Every once in awhile we get reminded of the issue of non-competes - this week is one of those weeks. Amazon vs Target this time around, here's your level set:
Amazon.com is suing to enforce a noncompete agreement involving former logistics executive Arthur Valdez, who recently was hired by Target, a key rival in the retail market.
In a lawsuit filed Monday in King County Superior Court, Amazon says it wants to keep Valdez, who until recently oversaw Amazon’s international supply-chain expansion operations, from using the “confidential strategic knowledge” he possesses at Target.
Amazon argues that Valdez, who is set to become Target’s chief supply chain and logistics officer starting March 28, is in breach of an agreement that binds him to an 18-month timeout in which he cannot compete against his former employer.
The lawsuit underscores Amazon’s competitive streak — and the oversight it exerts over its intellectual property as rivals encroach on fields it helped develop. In 2014, Amazon sued Zoltan Szabadi, who left a job with Amazon Web Services for Google’s cloud-computing unit. It’s not clear whether these legal broadsides always work: Szabadi’s LinkedIn profile shows he has worked at Google uninterrupted since May 2014.
You're either yawning at this point, or you're interested - so I'll make it quick. Dig deep into this article from the Seattle Times and you'll see some key things we all should remember (or learn if you don't have a lot of experience with these things). Lessons include:
1. Non-Competes are there to DARE you to go to work for a competitor. Who's a competitor? Hell, we're not going to tell you that. We're daring you, after all. Better than you think we'll frame anyone under the sun as a competitor. That's enough to keep most of our talent from jumping ship, even for a better offer.
2. You can still hire a person under a non-compete, and there are ways to mitigate your risk. One of the best ways to protect your company after hiring someone under a non-compete is to put them in a role that won't use the IP under the agreement. If you're hiring a sales person, it's to let the former company know that the sales pro in question won't be calling on former customers for the duration of the Non-Compete. Target claims to have tried to do that:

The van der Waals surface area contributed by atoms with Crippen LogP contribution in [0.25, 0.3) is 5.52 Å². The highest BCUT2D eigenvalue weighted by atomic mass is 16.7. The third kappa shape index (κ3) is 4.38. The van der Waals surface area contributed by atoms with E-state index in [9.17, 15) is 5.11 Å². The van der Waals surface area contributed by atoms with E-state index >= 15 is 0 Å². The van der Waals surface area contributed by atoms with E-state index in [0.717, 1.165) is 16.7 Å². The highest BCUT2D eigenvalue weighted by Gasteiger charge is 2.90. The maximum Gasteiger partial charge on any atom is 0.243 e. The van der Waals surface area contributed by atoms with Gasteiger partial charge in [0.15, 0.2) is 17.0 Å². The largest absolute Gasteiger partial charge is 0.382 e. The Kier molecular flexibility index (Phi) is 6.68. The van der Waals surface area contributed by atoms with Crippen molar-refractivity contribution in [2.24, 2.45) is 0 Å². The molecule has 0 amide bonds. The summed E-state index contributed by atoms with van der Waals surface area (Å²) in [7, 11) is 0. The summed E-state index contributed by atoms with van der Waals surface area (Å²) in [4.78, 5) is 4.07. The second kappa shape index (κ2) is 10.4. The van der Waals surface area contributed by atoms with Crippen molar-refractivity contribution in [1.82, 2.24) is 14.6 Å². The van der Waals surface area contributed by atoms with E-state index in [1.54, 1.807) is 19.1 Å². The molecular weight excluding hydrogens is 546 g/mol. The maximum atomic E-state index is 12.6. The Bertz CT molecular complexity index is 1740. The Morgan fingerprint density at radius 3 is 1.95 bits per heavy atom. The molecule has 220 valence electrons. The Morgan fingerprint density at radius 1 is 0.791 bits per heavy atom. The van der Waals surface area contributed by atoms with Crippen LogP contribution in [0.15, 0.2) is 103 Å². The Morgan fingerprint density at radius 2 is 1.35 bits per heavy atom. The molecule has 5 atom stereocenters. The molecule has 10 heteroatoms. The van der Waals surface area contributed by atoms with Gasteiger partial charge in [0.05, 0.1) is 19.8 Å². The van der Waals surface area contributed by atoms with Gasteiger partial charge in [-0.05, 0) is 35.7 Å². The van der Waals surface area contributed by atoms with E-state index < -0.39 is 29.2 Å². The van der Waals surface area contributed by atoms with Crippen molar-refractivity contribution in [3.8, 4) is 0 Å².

Target spokeswoman Molly Snyder said in an email: “We have taken significant precautions to ensure that any proprietary information remains confidential and we believe this suit is without merit.
3. If both companies are hard-headed about their positions related to the Non-Compete, the company with a significantly bigger checkbook wins. Always remember this kids. Amazon vs Target is a couple of heavyweights who will spend what they need to, and a judge will ultimately decide. But, if you're a small company and you decide to pick off key talent from a bigger company, get ready to get drained. The company with the bigger checkbook will win, because they'll just bleed you dry on legal fees. Eventually, your C-level folks in a smaller company are going to say, "enough", and you might even be in the position of terminating someone you hired that had a non-compete - which is probably the worst position you can be in.
Can you hire someone under a non-compete? Yes! If you think the company in question might balk at it, you need to be prepared.
Optics related to the role they're going in at your company matter.
So does the size of your checkbook. Lawyers cost money. Film at 11.